Why Noisy Toys Can Be Damaging To Children’s Hearing

damaging To Children’s Hearing - hearing aid

It is rare that parents choose noisy toys for their own children, as they know how irritating these can become after just a few times. 

However, they should be given a wide berth not just because they can be annoying to hear on repeat, but because they could do lasting damage to children’s hearing

Kids’ ears are extremely sensitive, which makes them more prone to damage.

Therefore, according to the American Academy of Audiology (AAA), loud toys may be the worst choice of gift to receive at Christmas or on their birthday, as they could cause permanent hearing loss. 

Indeed, the inner ear of a child has delicate hair cells that enable the brain to detect sound.

Once any of these 16,000 hair cells are damaged, they are unable to regrow. Therefore, their hearing capability could decline the more they listen to loud toys, particularly as they tend to hold them up to their ears. 

AAA president Bopanna Ballachanda said: “Many parents don’t realise the permanent damage a simple toy can inflict on a child’s hearing.”

She added: “When we fail to protect a child’s hearing, the result can be irreversible hearing loss.”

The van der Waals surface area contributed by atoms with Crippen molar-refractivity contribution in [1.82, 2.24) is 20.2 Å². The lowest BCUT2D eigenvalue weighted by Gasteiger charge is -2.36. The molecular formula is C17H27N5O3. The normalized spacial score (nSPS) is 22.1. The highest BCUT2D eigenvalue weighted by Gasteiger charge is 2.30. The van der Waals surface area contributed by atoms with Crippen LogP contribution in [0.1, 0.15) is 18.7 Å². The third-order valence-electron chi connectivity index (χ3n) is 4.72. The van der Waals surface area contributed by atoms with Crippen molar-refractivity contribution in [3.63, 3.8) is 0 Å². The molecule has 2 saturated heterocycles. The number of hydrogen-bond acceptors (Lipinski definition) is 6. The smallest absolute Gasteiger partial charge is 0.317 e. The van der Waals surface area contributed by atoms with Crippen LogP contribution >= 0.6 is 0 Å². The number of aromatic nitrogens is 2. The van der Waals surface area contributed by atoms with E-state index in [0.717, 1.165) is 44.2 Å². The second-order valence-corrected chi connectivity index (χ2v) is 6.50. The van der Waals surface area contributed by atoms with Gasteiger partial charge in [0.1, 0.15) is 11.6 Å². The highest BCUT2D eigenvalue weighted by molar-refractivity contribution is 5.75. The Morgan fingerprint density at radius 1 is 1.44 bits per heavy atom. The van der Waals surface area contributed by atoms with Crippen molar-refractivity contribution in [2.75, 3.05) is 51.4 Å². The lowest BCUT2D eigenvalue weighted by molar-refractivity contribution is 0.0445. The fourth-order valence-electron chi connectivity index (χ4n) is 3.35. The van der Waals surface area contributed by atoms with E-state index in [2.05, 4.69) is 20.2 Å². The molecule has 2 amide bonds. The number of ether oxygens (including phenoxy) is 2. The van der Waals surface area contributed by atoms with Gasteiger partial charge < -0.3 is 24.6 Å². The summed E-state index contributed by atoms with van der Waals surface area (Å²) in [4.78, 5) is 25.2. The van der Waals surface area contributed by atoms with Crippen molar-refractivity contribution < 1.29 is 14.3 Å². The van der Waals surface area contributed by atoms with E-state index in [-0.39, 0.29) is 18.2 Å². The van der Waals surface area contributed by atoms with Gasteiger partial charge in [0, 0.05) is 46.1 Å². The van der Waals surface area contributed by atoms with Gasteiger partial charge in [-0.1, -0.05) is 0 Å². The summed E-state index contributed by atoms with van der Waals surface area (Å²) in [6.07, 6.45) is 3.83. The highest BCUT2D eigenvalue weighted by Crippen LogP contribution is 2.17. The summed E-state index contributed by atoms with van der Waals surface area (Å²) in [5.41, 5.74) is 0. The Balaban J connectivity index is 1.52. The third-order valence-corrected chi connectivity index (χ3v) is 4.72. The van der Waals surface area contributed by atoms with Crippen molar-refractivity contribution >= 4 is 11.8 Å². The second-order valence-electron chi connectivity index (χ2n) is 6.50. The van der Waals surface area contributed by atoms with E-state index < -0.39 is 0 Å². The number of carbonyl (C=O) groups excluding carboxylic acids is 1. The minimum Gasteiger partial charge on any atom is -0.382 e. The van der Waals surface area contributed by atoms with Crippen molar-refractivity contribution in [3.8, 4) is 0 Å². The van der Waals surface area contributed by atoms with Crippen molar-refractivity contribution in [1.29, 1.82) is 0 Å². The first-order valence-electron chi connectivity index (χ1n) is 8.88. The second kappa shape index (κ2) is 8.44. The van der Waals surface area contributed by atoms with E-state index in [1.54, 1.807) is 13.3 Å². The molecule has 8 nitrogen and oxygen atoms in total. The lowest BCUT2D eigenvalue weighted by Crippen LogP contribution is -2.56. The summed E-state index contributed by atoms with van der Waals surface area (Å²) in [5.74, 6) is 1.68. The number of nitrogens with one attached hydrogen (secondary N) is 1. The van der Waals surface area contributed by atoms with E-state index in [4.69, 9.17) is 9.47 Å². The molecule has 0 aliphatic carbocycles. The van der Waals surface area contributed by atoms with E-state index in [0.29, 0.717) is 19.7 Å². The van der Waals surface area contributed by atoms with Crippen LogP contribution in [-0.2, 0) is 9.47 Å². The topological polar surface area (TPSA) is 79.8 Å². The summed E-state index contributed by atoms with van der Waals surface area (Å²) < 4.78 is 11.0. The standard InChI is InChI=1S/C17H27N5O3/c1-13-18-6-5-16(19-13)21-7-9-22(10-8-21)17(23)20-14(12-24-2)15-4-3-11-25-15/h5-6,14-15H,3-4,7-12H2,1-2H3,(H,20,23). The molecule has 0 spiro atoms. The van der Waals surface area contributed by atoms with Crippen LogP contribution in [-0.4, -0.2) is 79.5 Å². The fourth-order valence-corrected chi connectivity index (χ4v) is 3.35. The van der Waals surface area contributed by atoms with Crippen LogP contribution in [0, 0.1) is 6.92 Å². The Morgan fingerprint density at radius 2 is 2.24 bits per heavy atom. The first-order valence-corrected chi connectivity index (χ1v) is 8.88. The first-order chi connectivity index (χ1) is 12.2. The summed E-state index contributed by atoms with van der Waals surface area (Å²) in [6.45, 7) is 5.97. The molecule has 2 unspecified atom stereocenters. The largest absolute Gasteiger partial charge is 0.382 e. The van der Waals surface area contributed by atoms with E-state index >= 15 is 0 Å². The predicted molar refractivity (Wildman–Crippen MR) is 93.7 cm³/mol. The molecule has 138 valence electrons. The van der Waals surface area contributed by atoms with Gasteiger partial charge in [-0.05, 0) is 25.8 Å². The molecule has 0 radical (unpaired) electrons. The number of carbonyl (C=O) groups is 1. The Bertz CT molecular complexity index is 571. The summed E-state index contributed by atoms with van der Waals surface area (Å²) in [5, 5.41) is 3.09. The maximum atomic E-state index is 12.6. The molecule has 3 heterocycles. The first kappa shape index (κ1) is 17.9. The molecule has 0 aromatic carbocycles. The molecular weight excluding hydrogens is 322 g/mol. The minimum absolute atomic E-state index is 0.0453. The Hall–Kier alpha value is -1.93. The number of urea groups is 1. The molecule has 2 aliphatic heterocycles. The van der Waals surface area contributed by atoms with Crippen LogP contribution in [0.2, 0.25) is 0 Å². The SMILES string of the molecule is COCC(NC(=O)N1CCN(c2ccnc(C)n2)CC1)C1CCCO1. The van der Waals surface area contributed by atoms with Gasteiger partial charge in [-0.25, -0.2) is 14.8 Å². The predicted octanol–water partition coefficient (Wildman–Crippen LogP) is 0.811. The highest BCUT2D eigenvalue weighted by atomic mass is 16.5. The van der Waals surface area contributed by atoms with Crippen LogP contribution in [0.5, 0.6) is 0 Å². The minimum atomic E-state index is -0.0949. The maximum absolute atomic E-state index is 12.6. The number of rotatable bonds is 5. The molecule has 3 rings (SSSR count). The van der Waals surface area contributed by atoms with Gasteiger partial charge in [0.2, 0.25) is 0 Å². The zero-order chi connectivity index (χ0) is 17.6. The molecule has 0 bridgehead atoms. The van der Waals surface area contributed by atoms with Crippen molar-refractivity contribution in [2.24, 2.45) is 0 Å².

Anything that is constantly above 85 decibels can cause damage to a person’s hearing. Therefore, it is sensible for parents to check how loud the toy is by using a phone app to test it.

By putting a phone microphone to the sound of the toy, mums and dads can determine whether the item is safe for their little one. If the readings are 85 decibels or above, this indicates it could put their hearing at risk in the long-term.

This could impact their learning, as Ms Ballachanda notes that a child with even minimal hearing loss could miss half of what is being told about in the classroom.

Therefore, they could end up exhausted by the end of the school day as they have had to put in so much more effort than their peers. Alternatively, they could fall behind with their studies or teachers may think they are being disruptive and are distracted in class, when in fact they simply cannot hear what is happening.

Consequently, children with hearing loss are more likely to become depressed, disconnected, have a lack of focus, or present with behavioural issues.

Ms Ballachanda suggests that parents use toys that can be turned down to a non-harmful level and advise their children to keep it at that volume.

It is also worth keeping an eye out for any signs of hearing loss. These include poor concentration, inattentiveness, not responding when they are being called, listening to the TV at a high volume, talking loudly, mispronouncing words, or school progress suddenly slowing down.

Older children are also at risk of needing a hearing aid as a result of listening to devices too loudly.

In fact, the World Health Organization revealed more than one billion young adults could face permanent hearing loss because of these unsafe listening practices.